PSU defense needs to reverse trend

Through the last couple of seasons, during its rise from the post-sanctions era and establishment of James Franklin’s tenure to Big Ten champion and annual league contender, it’s become apparent that Penn State’s success is largely tied to having to score 40 points in order to win.

We’ve seen enough of a sample size over the last two years to prove that.

Twice in the last four games, dating back to last season, the Nittany Lions have won while allowing 44 (Nebraska) and 38 points (Appalachian State).

And in Penn State’s five losses over the past two-plus seasons, the Lions have yielded an average of 41.8 points.

The damage has included most of the big games — Pitt (42), Michigan (49), USC (52) and Ohio State (39). The only Penn State loss where the opponent failed to score at least 30 points was Michigan State (27).

Particularly concerning has to be the way the Lions have either worn down, let their guard down or gotten conservative defensively with big leads against Ohio State, Nebraska and App State.

In each case, the Lions’ defense allowed 20-plus points in the fourth quarter, capped by Appalachian State’s alarming 28 — four touchdowns — in the last 11 minutes.

Franklin admitted the subject was addressed at length Sunday.

“I think defensively, yeah, I think we could have used some more aggressive blitz packages and things like that, and we’ve discussed that the last couple of days,” he said. “We could be more aggressive in those settings. So yeah, I think that’s a fair criticism.”

During App State’s comeback, the Lions weren’t just sitting back being picked apart. They did blitz and were caught in it. They also missed tackles and didn’t hold up in one-on-one coverage.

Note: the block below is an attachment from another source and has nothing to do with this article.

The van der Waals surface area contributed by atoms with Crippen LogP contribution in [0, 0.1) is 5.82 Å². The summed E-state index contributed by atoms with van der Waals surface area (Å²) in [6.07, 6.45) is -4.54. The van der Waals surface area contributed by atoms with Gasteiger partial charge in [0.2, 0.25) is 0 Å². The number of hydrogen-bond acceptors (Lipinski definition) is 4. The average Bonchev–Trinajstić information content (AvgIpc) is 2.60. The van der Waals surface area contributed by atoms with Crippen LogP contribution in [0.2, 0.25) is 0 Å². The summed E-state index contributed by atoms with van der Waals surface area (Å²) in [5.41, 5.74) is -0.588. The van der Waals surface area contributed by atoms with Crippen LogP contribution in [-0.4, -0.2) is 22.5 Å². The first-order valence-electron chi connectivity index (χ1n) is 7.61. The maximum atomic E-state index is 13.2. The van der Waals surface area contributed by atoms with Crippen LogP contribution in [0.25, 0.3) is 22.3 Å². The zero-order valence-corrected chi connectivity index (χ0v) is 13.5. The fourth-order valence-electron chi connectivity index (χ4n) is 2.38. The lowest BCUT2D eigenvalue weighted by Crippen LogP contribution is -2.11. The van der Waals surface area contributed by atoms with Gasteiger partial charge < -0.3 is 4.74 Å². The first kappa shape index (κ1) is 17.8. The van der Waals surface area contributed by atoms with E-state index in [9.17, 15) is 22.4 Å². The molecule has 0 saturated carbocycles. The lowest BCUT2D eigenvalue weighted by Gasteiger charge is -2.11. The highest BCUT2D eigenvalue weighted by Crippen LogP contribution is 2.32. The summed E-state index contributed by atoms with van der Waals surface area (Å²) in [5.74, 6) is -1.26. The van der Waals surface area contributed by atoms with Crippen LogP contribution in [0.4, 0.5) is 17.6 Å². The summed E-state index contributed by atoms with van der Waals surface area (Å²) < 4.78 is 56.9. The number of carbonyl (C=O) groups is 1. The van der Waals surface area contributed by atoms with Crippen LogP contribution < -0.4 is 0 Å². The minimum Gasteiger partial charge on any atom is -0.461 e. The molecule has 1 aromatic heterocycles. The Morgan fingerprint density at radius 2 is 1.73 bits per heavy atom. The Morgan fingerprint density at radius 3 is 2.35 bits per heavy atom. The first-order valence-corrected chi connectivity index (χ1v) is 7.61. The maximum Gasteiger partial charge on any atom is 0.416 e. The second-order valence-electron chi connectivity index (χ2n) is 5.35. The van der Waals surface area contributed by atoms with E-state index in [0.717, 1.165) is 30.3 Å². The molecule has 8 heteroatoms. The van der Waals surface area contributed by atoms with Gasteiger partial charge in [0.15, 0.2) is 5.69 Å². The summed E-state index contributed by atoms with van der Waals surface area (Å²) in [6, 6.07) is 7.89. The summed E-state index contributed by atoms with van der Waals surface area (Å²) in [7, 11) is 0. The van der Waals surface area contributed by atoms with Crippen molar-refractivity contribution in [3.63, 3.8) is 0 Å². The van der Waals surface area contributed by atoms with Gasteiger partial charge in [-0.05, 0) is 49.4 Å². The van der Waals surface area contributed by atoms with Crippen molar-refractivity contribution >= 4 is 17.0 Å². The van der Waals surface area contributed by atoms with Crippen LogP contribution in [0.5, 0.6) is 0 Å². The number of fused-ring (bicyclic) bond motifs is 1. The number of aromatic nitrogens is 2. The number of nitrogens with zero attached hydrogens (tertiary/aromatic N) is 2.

Fortunately, they were bailed out when cornerback Amani Aruwariye sealed the game with an interception in the end zone, and even that took a great athletic play as Aruwariye, probably a 2019 high-round draft pick, did not have position on App State receiver Corey Sutton.

Most expected Penn State’s defense to be the lesser unit this season. That was compounded when Kevin Givens and Shane Simmons weakened an already inexperienced defensive front by being suspended for disciplinary reasons.

There were other factors, as well: True freshman linebacker Micah Parsons was just getting his feet wet and didn’t play much in the second half. That probably will change tonight at Pitt.

Further, safety John Reid, who sat out all of last year with a knee injury, is still acclimating and was victimized by App State.

“We obviously left some plays on the field,” co-defensive coordinator and safeties coach Tim Banks said.

As the topic continued through the week, Franklin said he’ll lean on the tenure of his coaching staff, the core of which — Franklin, defensive coordinator Brent Pry and line coach Sean Spencer — has been together since their Vanderbilt days.

“I think what gives us confidence is in my eight years, we’ve gotten better each week,” Franklin said Thursday. “I’m just basing it on (our) experience. We’ve been able to evolve and grow and correct mistakes. We have a really good staff and good players. We have to force feed that maturation.”

One thing the Lions need to address is the fact that the defensive coaches seem to be better at pre-game scheming than they are halftime and in-game adjustments.

Just in the last half year, they did not allow a touchdown for the first three quarters against App State, and they were up 28-7 on Washington, 42-10 against Nebraska and 28-10 in Columbus.

That’s impressive and a position to build on, but Banks doesn’t think the late-game play calling is the issue.

“It’s not so much the calls, it’s the execution,” he told reporters Thursday. “Most of those things (strategy) are discussed during the week and have been decided well in advance.”

Banks would not accept a question about being disappointed in the defense’s finish.

“I’m never disappointed after a win,” he said. “I think we have a chance to be a great defense. We know we need to do better to play at the level we think we’re capable of.”

If you accept the App State game as an audition of new faces in new places, tonight will be the start of identifying exactly what that level is and how capable this defense is of approaching it.


Neil Rudel covers Penn State football from the Altoona Mirror.